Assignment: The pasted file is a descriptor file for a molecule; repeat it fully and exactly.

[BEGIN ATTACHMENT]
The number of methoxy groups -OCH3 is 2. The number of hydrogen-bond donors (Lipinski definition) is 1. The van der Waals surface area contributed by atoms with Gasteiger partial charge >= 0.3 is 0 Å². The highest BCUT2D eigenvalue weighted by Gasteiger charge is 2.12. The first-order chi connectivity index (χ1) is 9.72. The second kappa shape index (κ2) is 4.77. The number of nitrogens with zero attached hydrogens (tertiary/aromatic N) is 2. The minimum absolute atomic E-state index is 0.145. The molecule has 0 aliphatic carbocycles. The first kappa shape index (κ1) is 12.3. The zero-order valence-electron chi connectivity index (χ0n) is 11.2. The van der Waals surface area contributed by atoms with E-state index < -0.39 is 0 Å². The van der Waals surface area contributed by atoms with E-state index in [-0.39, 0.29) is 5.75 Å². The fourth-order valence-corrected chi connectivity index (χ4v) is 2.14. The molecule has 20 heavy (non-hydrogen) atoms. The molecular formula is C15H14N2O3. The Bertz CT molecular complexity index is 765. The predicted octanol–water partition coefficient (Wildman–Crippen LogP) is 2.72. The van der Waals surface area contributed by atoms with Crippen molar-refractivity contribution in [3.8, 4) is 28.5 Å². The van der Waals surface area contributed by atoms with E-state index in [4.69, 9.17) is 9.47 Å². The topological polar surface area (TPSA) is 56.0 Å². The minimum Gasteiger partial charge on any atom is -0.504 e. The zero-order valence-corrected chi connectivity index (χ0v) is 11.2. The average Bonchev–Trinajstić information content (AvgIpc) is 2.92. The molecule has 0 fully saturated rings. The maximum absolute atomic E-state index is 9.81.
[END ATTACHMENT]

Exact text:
The number of methoxy groups -OCH3 is 2. The number of hydrogen-bond donors (Lipinski definition) is 1. The van der Waals surface area contributed by atoms with Gasteiger partial charge >= 0.3 is 0 Å². The highest BCUT2D eigenvalue weighted by Gasteiger charge is 2.12. The first-order chi connectivity index (χ1) is 9.72. The second kappa shape index (κ2) is 4.77. The number of nitrogens with zero attached hydrogens (tertiary/aromatic N) is 2. The minimum absolute atomic E-state index is 0.145. The molecule has 0 aliphatic carbocycles. The first kappa shape index (κ1) is 12.3. The zero-order valence-electron chi connectivity index (χ0n) is 11.2. The van der Waals surface area contributed by atoms with E-state index < -0.39 is 0 Å². The van der Waals surface area contributed by atoms with E-state index in [-0.39, 0.29) is 5.75 Å². The fourth-order valence-corrected chi connectivity index (χ4v) is 2.14. The molecule has 20 heavy (non-hydrogen) atoms. The molecular formula is C15H14N2O3. The Bertz CT molecular complexity index is 765. The predicted octanol–water partition coefficient (Wildman–Crippen LogP) is 2.72. The van der Waals surface area contributed by atoms with Crippen molar-refractivity contribution in [3.8, 4) is 28.5 Å². The van der Waals surface area contributed by atoms with E-state index in [4.69, 9.17) is 9.47 Å². The topological polar surface area (TPSA) is 56.0 Å². The minimum Gasteiger partial charge on any atom is -0.504 e. The zero-order valence-corrected chi connectivity index (χ0v) is 11.2. The average Bonchev–Trinajstić information content (AvgIpc) is 2.92. The molecule has 0 fully saturated rings. The maximum absolute atomic E-state index is 9.81.